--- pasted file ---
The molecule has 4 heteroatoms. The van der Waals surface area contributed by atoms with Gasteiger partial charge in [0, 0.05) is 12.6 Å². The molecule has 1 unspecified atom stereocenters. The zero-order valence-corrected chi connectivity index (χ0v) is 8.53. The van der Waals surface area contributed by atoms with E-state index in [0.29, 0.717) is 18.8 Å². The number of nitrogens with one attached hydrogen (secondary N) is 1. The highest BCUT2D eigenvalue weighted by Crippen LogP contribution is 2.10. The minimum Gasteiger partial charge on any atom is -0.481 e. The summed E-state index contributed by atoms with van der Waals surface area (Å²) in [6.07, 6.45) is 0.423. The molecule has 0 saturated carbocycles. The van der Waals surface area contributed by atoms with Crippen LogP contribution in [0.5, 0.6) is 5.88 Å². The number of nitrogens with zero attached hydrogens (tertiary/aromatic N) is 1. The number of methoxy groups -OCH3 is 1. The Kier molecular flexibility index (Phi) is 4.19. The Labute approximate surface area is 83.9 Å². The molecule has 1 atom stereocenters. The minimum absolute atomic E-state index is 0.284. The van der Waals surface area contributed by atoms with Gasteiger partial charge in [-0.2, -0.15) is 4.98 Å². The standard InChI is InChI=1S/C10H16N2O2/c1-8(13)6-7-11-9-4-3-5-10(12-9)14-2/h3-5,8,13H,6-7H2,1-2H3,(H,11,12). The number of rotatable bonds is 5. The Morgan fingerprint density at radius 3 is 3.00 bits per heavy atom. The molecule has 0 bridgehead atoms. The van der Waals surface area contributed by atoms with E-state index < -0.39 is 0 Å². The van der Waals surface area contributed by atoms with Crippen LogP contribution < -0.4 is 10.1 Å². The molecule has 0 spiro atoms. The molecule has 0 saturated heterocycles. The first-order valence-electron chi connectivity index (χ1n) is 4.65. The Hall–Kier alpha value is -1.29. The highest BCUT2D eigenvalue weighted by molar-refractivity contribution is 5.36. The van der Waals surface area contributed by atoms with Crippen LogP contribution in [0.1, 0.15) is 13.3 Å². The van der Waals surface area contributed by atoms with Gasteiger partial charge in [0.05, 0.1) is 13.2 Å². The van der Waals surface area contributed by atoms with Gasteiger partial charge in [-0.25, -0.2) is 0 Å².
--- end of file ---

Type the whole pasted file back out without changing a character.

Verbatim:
The molecule has 4 heteroatoms. The van der Waals surface area contributed by atoms with Gasteiger partial charge in [0, 0.05) is 12.6 Å². The molecule has 1 unspecified atom stereocenters. The zero-order valence-corrected chi connectivity index (χ0v) is 8.53. The van der Waals surface area contributed by atoms with E-state index in [0.29, 0.717) is 18.8 Å². The number of nitrogens with one attached hydrogen (secondary N) is 1. The highest BCUT2D eigenvalue weighted by Crippen LogP contribution is 2.10. The minimum Gasteiger partial charge on any atom is -0.481 e. The summed E-state index contributed by atoms with van der Waals surface area (Å²) in [6.07, 6.45) is 0.423. The molecule has 0 saturated carbocycles. The van der Waals surface area contributed by atoms with Crippen LogP contribution in [0.5, 0.6) is 5.88 Å². The number of nitrogens with zero attached hydrogens (tertiary/aromatic N) is 1. The number of methoxy groups -OCH3 is 1. The Kier molecular flexibility index (Phi) is 4.19. The Labute approximate surface area is 83.9 Å². The molecule has 1 atom stereocenters. The minimum absolute atomic E-state index is 0.284. The van der Waals surface area contributed by atoms with Gasteiger partial charge in [-0.2, -0.15) is 4.98 Å². The standard InChI is InChI=1S/C10H16N2O2/c1-8(13)6-7-11-9-4-3-5-10(12-9)14-2/h3-5,8,13H,6-7H2,1-2H3,(H,11,12). The number of rotatable bonds is 5. The Morgan fingerprint density at radius 3 is 3.00 bits per heavy atom. The molecule has 0 bridgehead atoms. The van der Waals surface area contributed by atoms with E-state index < -0.39 is 0 Å². The van der Waals surface area contributed by atoms with Crippen LogP contribution < -0.4 is 10.1 Å². The molecule has 0 spiro atoms. The molecule has 0 saturated heterocycles. The first-order valence-electron chi connectivity index (χ1n) is 4.65. The Hall–Kier alpha value is -1.29. The highest BCUT2D eigenvalue weighted by molar-refractivity contribution is 5.36. The van der Waals surface area contributed by atoms with Crippen LogP contribution in [0.1, 0.15) is 13.3 Å². The van der Waals surface area contributed by atoms with Gasteiger partial charge in [0.05, 0.1) is 13.2 Å². The van der Waals surface area contributed by atoms with Gasteiger partial charge in [-0.25, -0.2) is 0 Å².